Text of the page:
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How To Change Your Career Without Starting Over

Yes, it is possible. The fear you have about changing your career and having to start at the bottom, slogging your way up to a livable wage does not have to hold you back. You will need some creativity, connections, and bravery to pull it off. Here are the steps for changing your career without starting over. The first step is to reflect on your experience and identify the link between what you have already done and what you aim to do next. Ask colleagues, family, and friends who know you well what your strengths and skills are. Even if you are currently working in a trade or switching to an entirely new trade, some of your skills will transfer (e.g., effective communication, customer service, building relationships, prioritising tasks). Aside from giving you clarity, hearing your skills from the perspective of others will boost your confidence that these skills will transfer to a new career. This is a great first step as it will help decrease the tentativeness you have about making a switch. 

Second, you want to clarify how your skills and abilities will soothe pain points in your newly chosen career. Take a hard look at the industry you are transitioning into. What are the common difficulties across the landscape? Is it burnout? Maybe poor work flow? Or perhaps ineffective marketing? Determine how the skills you have to offer will address these difficulties. People love and pay money for someone who can solve their problems.

Then you will want to tap into a valuable resource that your tenure in a different industry has provided you: connections. Let’s say you want to transition from being a high school teacher to travelling around the state delivering workplace training on communication and management strategies. Talk to your connections at the high school. They may have spouses, neighbours, and friends who work in your desired industry. Those workplaces need trainers. Networking may not be your favourite thing, so start slow with those who already know you and value you. Let your LinkedIn and Facebook connections know about your intended transition and ask directly for referral and connection ideas. As a general rule, people enjoy being helpful and will want to act on your behalf.  

Following all the above, have a solid LinkedIn profile that clearly displays the skills you are promoting for your intended new career. Because your former jobs may not have included the specific skills and daily tasks that your new career requires, you want to be strategic about how you describe yourself in your profile paragraph. Research and review the profiles of others who are in your desired career. Use those as a guide for crafting your own description. Start “following” the companies and staff who are in your new career so you can begin to learn the struggles, trends, and common jargon amongst them. Ask your LinkedIn contacts to specifically initiate conversations for you and sing your praises to their connections in your desired new field. They can provide reinforcement to the transferability of your skill set.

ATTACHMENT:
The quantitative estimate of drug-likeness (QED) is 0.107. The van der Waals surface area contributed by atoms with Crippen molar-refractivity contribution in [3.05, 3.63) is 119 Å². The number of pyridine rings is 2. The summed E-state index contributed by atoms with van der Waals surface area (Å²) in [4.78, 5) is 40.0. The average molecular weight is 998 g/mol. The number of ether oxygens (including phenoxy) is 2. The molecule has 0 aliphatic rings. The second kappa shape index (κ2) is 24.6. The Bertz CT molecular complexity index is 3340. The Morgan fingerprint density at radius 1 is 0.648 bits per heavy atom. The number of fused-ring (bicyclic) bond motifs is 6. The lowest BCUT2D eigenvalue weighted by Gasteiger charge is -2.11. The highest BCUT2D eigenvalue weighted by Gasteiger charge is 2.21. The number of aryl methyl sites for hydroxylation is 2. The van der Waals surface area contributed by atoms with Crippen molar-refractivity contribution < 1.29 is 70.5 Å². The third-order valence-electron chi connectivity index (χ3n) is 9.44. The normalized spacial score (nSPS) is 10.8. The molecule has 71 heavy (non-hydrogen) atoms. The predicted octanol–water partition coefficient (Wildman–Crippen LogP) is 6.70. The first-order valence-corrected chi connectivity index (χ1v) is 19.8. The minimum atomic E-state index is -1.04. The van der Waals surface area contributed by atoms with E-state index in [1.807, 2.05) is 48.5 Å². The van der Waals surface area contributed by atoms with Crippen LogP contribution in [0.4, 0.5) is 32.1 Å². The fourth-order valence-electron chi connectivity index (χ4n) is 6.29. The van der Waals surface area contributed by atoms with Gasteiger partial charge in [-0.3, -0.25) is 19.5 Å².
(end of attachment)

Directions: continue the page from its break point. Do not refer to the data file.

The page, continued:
Afterwards, you will want to step up your networking. Join the local professional organisation in the new field you have chosen. Attend meetings and conferences, join Facebook groups, online forums, podcasts, and listserves. Immerse yourself in the issues and conversations of the new field. This will decrease your fears about being accepted as a novice outsider and will also give you a chance to participate in a dialogue and get your name out there. Try volunteering at some industry gatherings. When you have a role at a function, it’s less anxiety-provoking to have conversations with strangers. 

Finally, don’t underestimate the benefit of having work experience.  Any work experience. If you know how to show up, collaborate effectively with people, and get work done, you already have a skillset that is highly valued. If you happen to have some years of experience and have gotten yourself into some leadership roles, that is even more highly prized. People naturally assume that if you were successful in one industry, you will be able to succeed in a different one. It’s an assumption you can use to your advantage. Consider these famous examples: Arnold Schwarzenegger (body builder turned actor turned politician), John Glenn (astronaut turned senator), Vera Wang (figure skater and journalist turned clothing designer), or Jeff Bezos (computer scientist turned Amazon tycoon). 

The reality is that the job landscape is changing in many ways. Recent data suggests that people on average are switching careers and jobs nearly every two years. If you are ready for a change, you are in good company and may be more welcomed than you think. Do thorough research on the new field you aspire to join. Work to succinctly define how your inexperience in the new field is more than made up for by the skills and experience gained in your previous jobs. Network strategically and often, and regularly give yourself pep-talks that you have what it takes to be successful. You can do this.